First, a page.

“What happened?” Natasha interrupted, kneeling in front of the girl and taking her hands.

“It’s Remy,” Sara said wretchedly. “He went into Kircalim.”

Natasha closed her eyes, her hand straying to the glass pendant around her neck. Waypoint itself was protected from the forest by the sentinel fires—blue-colored flames encased in glass that guarded the edge of the town. Beyond that, Kircalim Forest crouched like a great beast. About half the knights who went in never came out again. Those who did came out changed. They would emerge with gold and jewels stolen from the forgotten kingdom, but the wild look never left their eyes. They told tales of the depths of the forest, the strange and frightening creatures that lived there, the marvels of the long-lost empire buried in the woods.

It was no wonder, then, that every so often one of the young people who lived in Waypoint would get a little restless. They’d imagine they could be one of those knights that did succeed, that they would somehow best Kircalim where so many had failed. If they were caught early enough, the only result was an earful of scolding and a month of filial penance. But when they were not ...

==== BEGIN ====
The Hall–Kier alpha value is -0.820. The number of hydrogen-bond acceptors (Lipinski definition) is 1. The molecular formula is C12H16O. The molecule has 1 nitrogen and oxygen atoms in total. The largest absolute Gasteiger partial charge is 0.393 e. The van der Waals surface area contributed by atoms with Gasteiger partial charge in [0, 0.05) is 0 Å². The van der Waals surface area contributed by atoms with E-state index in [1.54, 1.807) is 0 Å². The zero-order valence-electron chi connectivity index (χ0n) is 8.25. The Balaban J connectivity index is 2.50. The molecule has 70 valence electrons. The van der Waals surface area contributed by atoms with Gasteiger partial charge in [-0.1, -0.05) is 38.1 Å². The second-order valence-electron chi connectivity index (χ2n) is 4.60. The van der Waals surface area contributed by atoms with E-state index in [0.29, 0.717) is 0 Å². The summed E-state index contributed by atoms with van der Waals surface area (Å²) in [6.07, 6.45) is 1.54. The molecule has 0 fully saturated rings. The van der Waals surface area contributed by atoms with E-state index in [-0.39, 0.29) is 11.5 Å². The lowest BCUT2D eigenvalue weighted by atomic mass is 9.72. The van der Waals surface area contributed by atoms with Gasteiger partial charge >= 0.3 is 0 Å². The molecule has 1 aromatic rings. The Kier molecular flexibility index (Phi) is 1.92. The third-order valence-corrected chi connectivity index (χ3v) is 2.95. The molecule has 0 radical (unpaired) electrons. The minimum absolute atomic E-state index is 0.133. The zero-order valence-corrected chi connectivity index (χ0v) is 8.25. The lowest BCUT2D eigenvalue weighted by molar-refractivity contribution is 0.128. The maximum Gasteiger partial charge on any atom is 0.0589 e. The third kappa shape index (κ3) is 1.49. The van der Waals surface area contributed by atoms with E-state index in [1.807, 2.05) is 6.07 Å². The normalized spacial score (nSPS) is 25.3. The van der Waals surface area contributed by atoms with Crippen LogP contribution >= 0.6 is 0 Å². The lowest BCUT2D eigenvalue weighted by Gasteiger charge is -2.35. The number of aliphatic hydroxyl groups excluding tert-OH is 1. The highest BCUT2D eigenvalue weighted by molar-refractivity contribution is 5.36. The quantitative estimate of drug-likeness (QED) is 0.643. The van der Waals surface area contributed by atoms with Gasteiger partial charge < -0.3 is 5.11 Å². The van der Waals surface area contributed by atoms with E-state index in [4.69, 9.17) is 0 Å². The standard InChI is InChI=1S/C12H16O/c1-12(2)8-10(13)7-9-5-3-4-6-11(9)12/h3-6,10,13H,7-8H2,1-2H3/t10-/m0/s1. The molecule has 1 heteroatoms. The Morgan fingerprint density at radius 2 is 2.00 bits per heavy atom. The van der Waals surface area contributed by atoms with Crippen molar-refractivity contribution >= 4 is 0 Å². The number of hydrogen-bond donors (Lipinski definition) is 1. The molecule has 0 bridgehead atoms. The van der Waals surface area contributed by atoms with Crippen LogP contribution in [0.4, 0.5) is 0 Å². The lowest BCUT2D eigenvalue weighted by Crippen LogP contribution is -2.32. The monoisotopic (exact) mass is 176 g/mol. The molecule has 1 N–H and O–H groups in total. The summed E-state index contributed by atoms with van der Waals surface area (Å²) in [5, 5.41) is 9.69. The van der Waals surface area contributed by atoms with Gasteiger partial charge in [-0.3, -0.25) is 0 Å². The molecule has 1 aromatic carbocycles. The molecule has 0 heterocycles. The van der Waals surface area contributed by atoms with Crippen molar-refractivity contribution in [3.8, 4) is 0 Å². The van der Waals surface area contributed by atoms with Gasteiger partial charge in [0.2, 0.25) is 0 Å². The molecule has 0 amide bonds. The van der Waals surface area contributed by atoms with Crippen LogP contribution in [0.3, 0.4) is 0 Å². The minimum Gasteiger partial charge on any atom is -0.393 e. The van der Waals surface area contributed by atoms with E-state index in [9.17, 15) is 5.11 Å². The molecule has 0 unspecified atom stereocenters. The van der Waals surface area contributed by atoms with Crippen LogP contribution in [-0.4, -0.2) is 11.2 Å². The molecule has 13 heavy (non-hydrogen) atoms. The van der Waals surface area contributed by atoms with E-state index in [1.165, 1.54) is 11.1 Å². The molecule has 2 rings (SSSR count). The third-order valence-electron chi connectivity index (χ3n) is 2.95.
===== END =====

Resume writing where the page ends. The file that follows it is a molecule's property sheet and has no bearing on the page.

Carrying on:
Remy had been begging to learn how to fight for a long time. So had Sara, come to think of it. Whenever they were in her care, they always pleaded with her to teach them swordplay, but Natasha had always refused. “The sentinel lights are all you need,” she’d say sternly. She wished now that she’d broken her own rules and at least taught them how to defend themselves.

Natasha stood and moved towards the old oak armoire. It had resided in her front room for as long as anyone could remember, herself included. She didn’t open it much these days except to clean its contents, but now she pulled open the dark wooden doors with a creak. Her personal stash of weapons and armor lay within.

“What possessed him to go in there?” Natasha asked, digging in the armoire.

“Moira goaded him, Aunt,” Sara replied. “He told her that he loved her, and she laughed at him. Said he’d have to slay a beast of Kircalim before she’d even consider letting him court her.”

Natasha groaned. Moira was the town’s local beauty, a fact of which the girl was well aware. “Gods and the six hells preserve us from pernicious teenage girls,” she muttered.